Finally, a note on dependencies. Digital projects are complex, and have many moving parts. Apart from the design and content, there is a codebase as well as underlying back-end technologies to think about, including diverse Content Management Systems and databases interacting through APIs.

There have been many points in our projects where we realise that to fix one thing, we first have to fix another underlying issue, which itself may have dependencies and underlying fixes needed. But instead of embarking on an Inception-like quest for the underlying fix, we have to start somewhere.

So we’ve started building tools and services on existing technologies, and for some, we may need to swap the less efficient parts later. It’s the price of working quickly – but worth the benefits of rapid iteration and prototyping, as we dash towards better websites.

Landing pages: Sprinting towards

Recently we did a two-week sprint with Jon, Peter, Maged and Liang of the EBI web team. They helped us set up the technical infrastructure to prepare the first landing pages for the new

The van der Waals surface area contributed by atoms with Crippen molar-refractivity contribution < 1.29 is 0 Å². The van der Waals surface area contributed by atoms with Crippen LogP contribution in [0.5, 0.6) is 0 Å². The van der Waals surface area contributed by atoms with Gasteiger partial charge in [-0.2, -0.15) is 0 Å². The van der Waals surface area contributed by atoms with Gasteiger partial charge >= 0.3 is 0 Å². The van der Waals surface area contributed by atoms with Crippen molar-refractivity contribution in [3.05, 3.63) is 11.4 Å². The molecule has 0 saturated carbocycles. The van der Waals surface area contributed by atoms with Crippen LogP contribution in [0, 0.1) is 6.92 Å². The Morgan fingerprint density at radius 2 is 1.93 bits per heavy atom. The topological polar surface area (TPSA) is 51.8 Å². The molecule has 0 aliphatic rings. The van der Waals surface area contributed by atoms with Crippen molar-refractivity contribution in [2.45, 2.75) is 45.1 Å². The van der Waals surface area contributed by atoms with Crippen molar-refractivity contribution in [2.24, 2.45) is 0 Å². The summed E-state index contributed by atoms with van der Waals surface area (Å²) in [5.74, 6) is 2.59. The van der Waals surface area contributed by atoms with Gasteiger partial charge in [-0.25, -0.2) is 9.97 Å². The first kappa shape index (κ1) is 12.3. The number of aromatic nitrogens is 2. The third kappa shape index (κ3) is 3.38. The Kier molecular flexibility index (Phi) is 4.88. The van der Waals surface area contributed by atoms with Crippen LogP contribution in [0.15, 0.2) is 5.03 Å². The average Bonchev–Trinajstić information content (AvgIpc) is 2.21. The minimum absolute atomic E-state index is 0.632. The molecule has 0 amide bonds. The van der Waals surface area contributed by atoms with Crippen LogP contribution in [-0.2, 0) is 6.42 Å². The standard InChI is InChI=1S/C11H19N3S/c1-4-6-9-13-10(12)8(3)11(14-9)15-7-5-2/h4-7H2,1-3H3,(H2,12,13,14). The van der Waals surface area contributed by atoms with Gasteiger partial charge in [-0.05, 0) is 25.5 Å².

What are the landing pages again?

Landing pages are the beginnings of the new EMBL website, They will serve as a single place for users to find a mix of aggregated and editorially curated content on a particular topic.

For example, the top search terms on Google analytics for EMBL over the past year include the words “jobs”, “press”, “pepcore” and “cancer”. Some of these have pages on the current website, others do not. The aim of the landing pages is to provide: a place for these searches to land, a better experience for the user searching for a particular topic, and a starting point for a deeper journey through

Aggregated content will be pulled into the page with the help of the Enterprise Data system that the Heidelberg IT team is working on. Enterprise Data means data relating to people (name, job title, photo, email address, phone number, etc), Jobs (title, location, application deadline etc) and Publications (list of scientific publications from the Converis system, related to a named person). Such information is stored in various systems around EMBL, but currently the ability to share and re-use this data in different places is limited technically. (Don’t worry – we have a comprehensive privacy policy to ensure that no private data is shared without consent.)